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Bee Permit Application Form

  1. City of Whitewater

    312 W. Whitewater Street
    P.O. Box 178
    Whitewater, Wi 53190
    262-473-0540
    www.whitewater-wi.gov

  2. Bee Keeping Permit
  3. If this permit is to have a beehive on a rental property, please fill out the information below.
  4. Additional Items Needed
    Print this form and bring the items below to the Neighborhood Service Department.
  5.  

    Good-neighbor Beekeeping Practices and Your Whitewater City Ordinance Requirements 

     

    • Review the local city ordinance on keeping honeybees for details not covered in this document
    • Beekeeping is allowed in our community, but requires a permit and certain restrictions to minimize the potential for nuisance issues and to promote good beekeeping practices
    • Your permit application requires a one-time fee and must include a site plan. See attached example permit application and site plan: consider a Google satellite map screenshot or visit http://gisinfo.co.walworth.wi.us/map3x/ to take screenshot of your property. A well-drawn sketch of your property, approximately to scale, may suffice.  Photos can be useful but do not substitute for a site plan
    • Although beekeeping is allowed by local ordinance, if ordinance requirements are not being followed, the City may require you to remove the beehives from your property
       
    • Although not required by the ordinance, it is a good practice to inform your neighbors of your intent to raise honeybees
    • You can alleviate fears by educating your neighbors of the docile nature of honey bees and the benefits of having honey bees in the neighborhood 
    • Describe the difference between honey bees and the more aggressive wasps and hornets
    • Honey bees will pollinate vegetables, flowers, trees, and bushes
    • Find out if any neighbors have serious allergies to bee stings. Be respectful and place your beehive further away from allergic neighbor’s property lines
    • Encourage neighborhood children and your own children to wear shoes around your beehive and blooming plants in your lawn
    • Discuss bee swarm behavior, so neighbors understand that swarms may be cast from your hive and that they should not be alarmed, but should inform you if they see a swarm or swarm cluster
    • Have neighbors notify you if they plan on pesticide applications
    • SHARE your honey crop with your neighbors
    • Get them involved if they appear interested – invite them over for a colony inspection 
    • Be discreet about the placement of your beehives
    • Consider a rooftop if possible, out of the way of human activity
    • You may keep a maximum of 3 colonies on your property with 1 additional temporary nucleus colony for purpose of swarm collection or splitting of colonies. Properties greater than 1 acre in size may keep additional colonies (2 additional colonies for each additional acre)
    • City Ordinance requires that your beehives be placed in your back or side yard only and no closer than 5 feet from your property line.  Entrances must face away from adjacent neighbor lot lines
    • For beehives within 30 feet of a lot line you must establish a 6-foot tall flyway barrier that extends 10 feet on either side of the nearest beehive.  The flyway barrier can be a solid or closely slatted fence, wall, dense line of vegetation, or combination thereof.  The purpose of the flyway barrier is to raise the flight path of bees leaving the beehive, thereby limiting their interactions with nearby residents. (see example diagram below)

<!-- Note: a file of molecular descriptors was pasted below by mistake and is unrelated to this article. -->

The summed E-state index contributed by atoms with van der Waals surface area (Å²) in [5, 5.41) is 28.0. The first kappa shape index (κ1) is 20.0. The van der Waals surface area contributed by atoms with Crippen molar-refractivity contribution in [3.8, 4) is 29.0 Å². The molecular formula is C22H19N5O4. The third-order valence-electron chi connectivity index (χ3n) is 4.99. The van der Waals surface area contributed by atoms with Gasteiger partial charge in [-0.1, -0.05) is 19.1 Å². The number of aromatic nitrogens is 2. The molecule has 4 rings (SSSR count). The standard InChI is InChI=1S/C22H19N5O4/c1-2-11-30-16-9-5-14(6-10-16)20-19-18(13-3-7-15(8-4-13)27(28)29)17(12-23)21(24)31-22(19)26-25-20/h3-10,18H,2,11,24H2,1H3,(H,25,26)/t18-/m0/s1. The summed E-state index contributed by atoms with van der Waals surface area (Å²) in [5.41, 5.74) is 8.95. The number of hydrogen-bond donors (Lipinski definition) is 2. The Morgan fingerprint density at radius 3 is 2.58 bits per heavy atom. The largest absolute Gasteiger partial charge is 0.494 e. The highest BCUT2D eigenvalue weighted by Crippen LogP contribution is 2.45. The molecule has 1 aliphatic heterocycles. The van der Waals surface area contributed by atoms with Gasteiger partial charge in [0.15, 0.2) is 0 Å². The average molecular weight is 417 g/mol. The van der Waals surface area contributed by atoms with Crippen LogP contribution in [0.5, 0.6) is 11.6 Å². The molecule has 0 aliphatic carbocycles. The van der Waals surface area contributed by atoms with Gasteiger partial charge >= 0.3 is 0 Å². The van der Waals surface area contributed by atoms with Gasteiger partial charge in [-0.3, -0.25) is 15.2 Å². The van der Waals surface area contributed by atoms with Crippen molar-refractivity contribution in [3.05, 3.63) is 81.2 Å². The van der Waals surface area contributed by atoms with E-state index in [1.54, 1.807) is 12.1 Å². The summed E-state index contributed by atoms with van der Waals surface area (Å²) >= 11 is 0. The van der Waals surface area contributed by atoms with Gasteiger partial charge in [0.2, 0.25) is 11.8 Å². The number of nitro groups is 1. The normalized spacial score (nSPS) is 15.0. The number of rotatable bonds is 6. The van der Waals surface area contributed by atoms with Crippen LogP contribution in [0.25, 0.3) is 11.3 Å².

• Honey bees must be maintained in beehives with removable combs for inspection purposes.  Both langstroth and top bar beehives are acceptable structureCapture.PNG
    •  Provide water sources for your bees to keep them out of neighbor’s pool, bird baths, pet watering bowls and water spigots
      •                Because the most common nuisance complaint of urban honey bees is bees congregating at nearby water sources, City Ordinance requires that you maintain 2 water sources on your property (1 within 20 feet of beehives) and each water source shall be continually filled with water when the bees are active outside the hive (water source may cease in the winter months).  
      •                 Suggested water sources would include a bird bath that is regularly filled with water and/or a chicken waterer – each filled with stones to allow bees to perch near the water.
         
      •               Minimize the potential for robbing behavior
      •                 Beekeepers are required to ensure that no empty beehives, bee comb, or other materials that might encourage robbing are left upon the property
      •                No open feeding of honey bees is allowed
    • Learn to work your beehives at appropriate times
      •                Sunny days between 10 a.m. and 3 p.m., when most of the field bees are foraging, is an excellent time to examine your hives. Use smoke appropriately when inspecting hives
      •                 Avoid working your bees when there is threatening or inclement weather
      •                Respect your neighbors and DON’T work on your colonies when neighbors have activities going on in their yard. 
      •               Promote the benefit of urban beekeeping
      •               Backyard gardens often lack sufficient number of pollinators
      •               Some of the best honey can be produced in city areas without the harmful pressure of chemical sprays often used in heavily farmed areas
      •                Cities often have an abundance of nectar sources such as basswood, black locust, and maple trees
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